The questions already have begun, more than a year before there will be any definitive answers.
LeBron James — who, like teammates Dwyane Wade and Chris Bosh, can opt out of contracts and become free agents in the summer of 2014 — was noncommittal when asked about that topic by CNN.
“I don’t know, because I haven’t really even thought about it,” James said in an interview that aired Monday. “So when that moment comes up, I will approach it, like a professional, and we’ll see what happens.”
During 2010 free agency, James was criticized for announcing his plans “to take my talents to South Beach” during a 60-minute ESPN special, The Decision, that raised money for a Boys and Girls Club.
Sign Up and Save
Get six months of free digital access to the Miami Herald
“You learn from your mistakes,” James said. “That’s something I’ve lived with, and if the opportunity comes if I’m in that position [again], I’ll be able to handle it much differently.”
Bosh said recently he wants to spend the rest of his career here. And Wade said Monday he will probably be in Miami “for the rest of my life, in this amazing city.”
James will not speak to reporters until Tuesday. Wade spoke Monday and said the three players have not discussed their long-term plans, “just like we never even envisioned we would play together until free agency came about, and it became a reality.
“Now, we’re in the middle of this great, historic team and run and we’re enjoying it and you don’t want it to come to an end. But you can’t think about the future. When that time comes after next season, when we have to sit down and talk about the futures and what direction they’re going in, hopefully they’re all going in the same direction. We’ll do what we did in 2010 — sit down as men and talk about it.”
An associate of James said he would make Miami the strong favorite to retain him in 2014, with Cleveland potentially also drawing some consideration. But the associate also cautioned that a year before free agency in 2010, nobody would have made the Heat the front-runner.
By opting out next summer, James can earn more than the $20.59 million he’s due in 2014-15 or the $22.1 million he would earn in 2015-16 if he exercises that year’s player option. Bosh’s contract is identical financially to James’ deal.
Wade’s contract, if he eschews opting out, would call for $20.048 million in 2014-15 and $21.56 million in 2015-16.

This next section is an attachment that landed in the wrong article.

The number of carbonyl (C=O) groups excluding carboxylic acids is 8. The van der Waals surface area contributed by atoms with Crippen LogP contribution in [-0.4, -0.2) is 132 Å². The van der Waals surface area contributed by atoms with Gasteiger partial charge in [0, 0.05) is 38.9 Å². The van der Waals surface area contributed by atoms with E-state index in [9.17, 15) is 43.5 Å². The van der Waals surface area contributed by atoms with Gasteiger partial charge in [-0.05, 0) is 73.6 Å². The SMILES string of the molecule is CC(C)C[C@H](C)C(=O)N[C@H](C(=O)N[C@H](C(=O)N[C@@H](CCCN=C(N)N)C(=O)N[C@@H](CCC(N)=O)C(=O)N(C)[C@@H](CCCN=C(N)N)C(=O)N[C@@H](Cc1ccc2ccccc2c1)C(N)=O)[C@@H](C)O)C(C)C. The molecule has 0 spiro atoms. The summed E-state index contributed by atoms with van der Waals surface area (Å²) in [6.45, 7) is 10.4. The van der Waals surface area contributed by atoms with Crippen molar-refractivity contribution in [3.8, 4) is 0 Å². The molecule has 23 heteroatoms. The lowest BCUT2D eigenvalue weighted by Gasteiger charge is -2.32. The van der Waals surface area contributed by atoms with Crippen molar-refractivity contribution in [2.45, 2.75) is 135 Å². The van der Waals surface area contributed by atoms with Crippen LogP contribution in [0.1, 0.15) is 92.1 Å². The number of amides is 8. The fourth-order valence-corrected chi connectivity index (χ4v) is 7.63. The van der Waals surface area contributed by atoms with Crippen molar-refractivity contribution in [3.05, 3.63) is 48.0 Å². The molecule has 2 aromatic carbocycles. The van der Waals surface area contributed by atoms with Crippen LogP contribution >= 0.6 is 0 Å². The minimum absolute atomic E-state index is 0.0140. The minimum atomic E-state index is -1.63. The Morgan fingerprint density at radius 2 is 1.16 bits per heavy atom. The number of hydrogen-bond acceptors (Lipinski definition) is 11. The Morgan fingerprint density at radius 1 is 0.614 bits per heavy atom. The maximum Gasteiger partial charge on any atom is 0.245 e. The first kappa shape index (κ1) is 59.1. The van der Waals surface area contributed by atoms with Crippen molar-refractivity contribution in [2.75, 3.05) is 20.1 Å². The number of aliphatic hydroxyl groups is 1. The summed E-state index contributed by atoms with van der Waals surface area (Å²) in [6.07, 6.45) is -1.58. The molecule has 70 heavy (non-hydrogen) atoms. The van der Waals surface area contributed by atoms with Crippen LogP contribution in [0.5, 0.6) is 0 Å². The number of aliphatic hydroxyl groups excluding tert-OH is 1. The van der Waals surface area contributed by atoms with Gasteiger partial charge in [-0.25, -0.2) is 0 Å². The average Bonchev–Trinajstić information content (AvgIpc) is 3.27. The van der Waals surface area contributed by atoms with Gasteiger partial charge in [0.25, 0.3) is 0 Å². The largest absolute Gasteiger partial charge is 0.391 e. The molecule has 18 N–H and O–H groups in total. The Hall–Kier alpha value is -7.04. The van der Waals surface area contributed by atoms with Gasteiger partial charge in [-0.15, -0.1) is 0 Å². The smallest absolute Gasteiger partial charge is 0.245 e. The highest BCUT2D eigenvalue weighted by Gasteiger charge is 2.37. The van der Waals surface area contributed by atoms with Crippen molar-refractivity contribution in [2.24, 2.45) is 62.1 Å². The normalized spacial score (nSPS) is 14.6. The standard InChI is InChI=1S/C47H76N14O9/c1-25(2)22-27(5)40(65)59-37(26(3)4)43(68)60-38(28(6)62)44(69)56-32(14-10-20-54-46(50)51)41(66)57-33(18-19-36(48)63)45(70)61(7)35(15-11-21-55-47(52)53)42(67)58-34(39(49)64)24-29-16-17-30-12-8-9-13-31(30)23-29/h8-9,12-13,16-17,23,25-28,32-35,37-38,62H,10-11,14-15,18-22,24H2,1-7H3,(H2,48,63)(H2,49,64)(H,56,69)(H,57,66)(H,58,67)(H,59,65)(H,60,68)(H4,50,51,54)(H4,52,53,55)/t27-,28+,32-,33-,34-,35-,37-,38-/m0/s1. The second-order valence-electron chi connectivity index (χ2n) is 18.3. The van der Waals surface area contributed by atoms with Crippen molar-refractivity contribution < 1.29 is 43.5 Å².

Opting out also would give any of them the ability to add additional seasons to their contracts.
But before any of those decisions, the Heat will try to become just the fourth franchise (and sixth team overall) to win three titles in a row, joining the 1952-54 Minneapolis Lakers, the 1991-93 and 1996-98 Chicago Bulls, the 2000-2002 Los Angeles Lakers and the 1959-1966 Boston Celtics, who won eight in a row.
“Magic Johnson has five rings, and he never won three in a row,” Wade said. “That shows how tough it is. We’re going to be back next year hungry again to try to place ourselves in history.
“Winning back-to-backs is special; winning back to back to back would be something out of this world. That will be our goal: How do we come back and muster up enough to keep us focused and … hungry throughout this season to get back in a position to win another championship?”
During the Heat’s post-parade celebration inside AmericanAirlines Arena, Wade cracked: “Me and LeBron were about to fight in Game 6.”
Wade, who is close friends with James, was asked about that later in the day.
“When you are in moment and every possession counts and someone messes up or someone feels like someone messes up — not block out or turn the ball over — you give each other death stares. You complain. We had a moment of each other of back and forth. Our teammates were looking at us like, ‘We don’t see this often.’ But we wanted to win so bad. After that, we move on.”
Resting his knees
Wade said he has been advised to give his knees a month of rest. After that, his focus will be on rebuilding strength in his legs.
Wade said the discomfort in his right knee — which had three bone bruises — “was terrible” during the first three rounds, especially in the Indiana series.
It improved in the Finals, after “our trainers started treating it a little different.”
His left knee, which was injured in a Game 6 collision with Spurs guard Manu Ginobili, required “painful” draining last Wednesday and hours of treatment Thursday, the day of Game 7. He reiterated he doesn’t expect to need surgery.
This and that
• Wade said he felt his 2006 championship was for Alonzo Mourning and Gary Payton “and those guys who played so long and never won,” and the 2012 title was “LeBron’s [because] he never won one. Get that monkey off his back.”
But Wade said this championship “is for me. There’s not a lot of players in that category of winning three. I wanted to be there for the legacy I’m building.”
Said Udonis Haslem: “With those knees, he can have it.”
• Heat coach Erik Spoelstra said this championship “felt more challenging.”
• Spoelstra showed his team another replica NBA championship trophy before and during the playoffs; the Heat made check marks on it after each win.
“It’s more of a contract, promises we made to each other each,” he said. “We would bring it out from time to time to remind ourselves of the promises.”
Spoelstra said it was marked blood red for the Bulls and Pacers because “the series were so dang physical,” and silver for the Spurs series “out of ultimate respect for our competitor.”
• Shane Battier will conduct player interviews during ESPN’s NBA Draft coverage on Thursday.